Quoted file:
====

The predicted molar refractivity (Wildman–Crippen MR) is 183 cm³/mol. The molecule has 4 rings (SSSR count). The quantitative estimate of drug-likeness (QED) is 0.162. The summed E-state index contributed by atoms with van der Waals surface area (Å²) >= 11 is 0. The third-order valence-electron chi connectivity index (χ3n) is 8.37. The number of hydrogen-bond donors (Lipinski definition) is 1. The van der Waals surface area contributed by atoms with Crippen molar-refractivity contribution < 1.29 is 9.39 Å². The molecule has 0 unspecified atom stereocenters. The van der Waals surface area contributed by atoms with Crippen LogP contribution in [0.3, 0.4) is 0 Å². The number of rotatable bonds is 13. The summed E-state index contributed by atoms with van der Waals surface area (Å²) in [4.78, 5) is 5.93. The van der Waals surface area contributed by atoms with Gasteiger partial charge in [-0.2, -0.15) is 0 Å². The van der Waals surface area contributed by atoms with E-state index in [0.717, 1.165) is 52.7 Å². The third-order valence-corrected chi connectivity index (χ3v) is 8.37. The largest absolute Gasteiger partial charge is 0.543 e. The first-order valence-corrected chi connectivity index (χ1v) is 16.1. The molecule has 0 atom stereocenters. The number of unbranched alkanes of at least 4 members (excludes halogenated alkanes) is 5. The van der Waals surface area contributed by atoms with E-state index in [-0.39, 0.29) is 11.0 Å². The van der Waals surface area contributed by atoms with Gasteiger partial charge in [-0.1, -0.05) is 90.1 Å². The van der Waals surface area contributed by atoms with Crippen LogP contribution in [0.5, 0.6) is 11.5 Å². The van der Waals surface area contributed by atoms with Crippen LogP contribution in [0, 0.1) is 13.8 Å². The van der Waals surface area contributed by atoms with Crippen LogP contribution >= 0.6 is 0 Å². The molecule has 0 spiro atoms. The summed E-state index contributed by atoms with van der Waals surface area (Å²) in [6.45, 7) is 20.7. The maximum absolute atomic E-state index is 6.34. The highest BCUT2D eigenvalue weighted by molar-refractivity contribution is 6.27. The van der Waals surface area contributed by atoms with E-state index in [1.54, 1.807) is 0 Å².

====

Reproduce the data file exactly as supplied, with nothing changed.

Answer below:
The predicted molar refractivity (Wildman–Crippen MR) is 183 cm³/mol. The molecule has 4 rings (SSSR count). The quantitative estimate of drug-likeness (QED) is 0.162. The summed E-state index contributed by atoms with van der Waals surface area (Å²) >= 11 is 0. The third-order valence-electron chi connectivity index (χ3n) is 8.37. The number of hydrogen-bond donors (Lipinski definition) is 1. The van der Waals surface area contributed by atoms with Crippen molar-refractivity contribution < 1.29 is 9.39 Å². The molecule has 0 unspecified atom stereocenters. The van der Waals surface area contributed by atoms with Crippen LogP contribution in [0.3, 0.4) is 0 Å². The number of rotatable bonds is 13. The summed E-state index contributed by atoms with van der Waals surface area (Å²) in [4.78, 5) is 5.93. The van der Waals surface area contributed by atoms with Gasteiger partial charge in [-0.2, -0.15) is 0 Å². The van der Waals surface area contributed by atoms with E-state index in [0.717, 1.165) is 52.7 Å². The third-order valence-corrected chi connectivity index (χ3v) is 8.37. The largest absolute Gasteiger partial charge is 0.543 e. The first-order valence-corrected chi connectivity index (χ1v) is 16.1. The molecule has 0 atom stereocenters. The number of unbranched alkanes of at least 4 members (excludes halogenated alkanes) is 5. The van der Waals surface area contributed by atoms with E-state index in [-0.39, 0.29) is 11.0 Å². The van der Waals surface area contributed by atoms with Gasteiger partial charge in [-0.1, -0.05) is 90.1 Å². The van der Waals surface area contributed by atoms with Crippen LogP contribution in [0.5, 0.6) is 11.5 Å². The van der Waals surface area contributed by atoms with Crippen LogP contribution in [0, 0.1) is 13.8 Å². The van der Waals surface area contributed by atoms with Crippen LogP contribution >= 0.6 is 0 Å². The molecule has 0 spiro atoms. The summed E-state index contributed by atoms with van der Waals surface area (Å²) in [6.45, 7) is 20.7. The maximum absolute atomic E-state index is 6.34. The highest BCUT2D eigenvalue weighted by molar-refractivity contribution is 6.27. The van der Waals surface area contributed by atoms with E-state index in [1.54, 1.807) is 0 Å².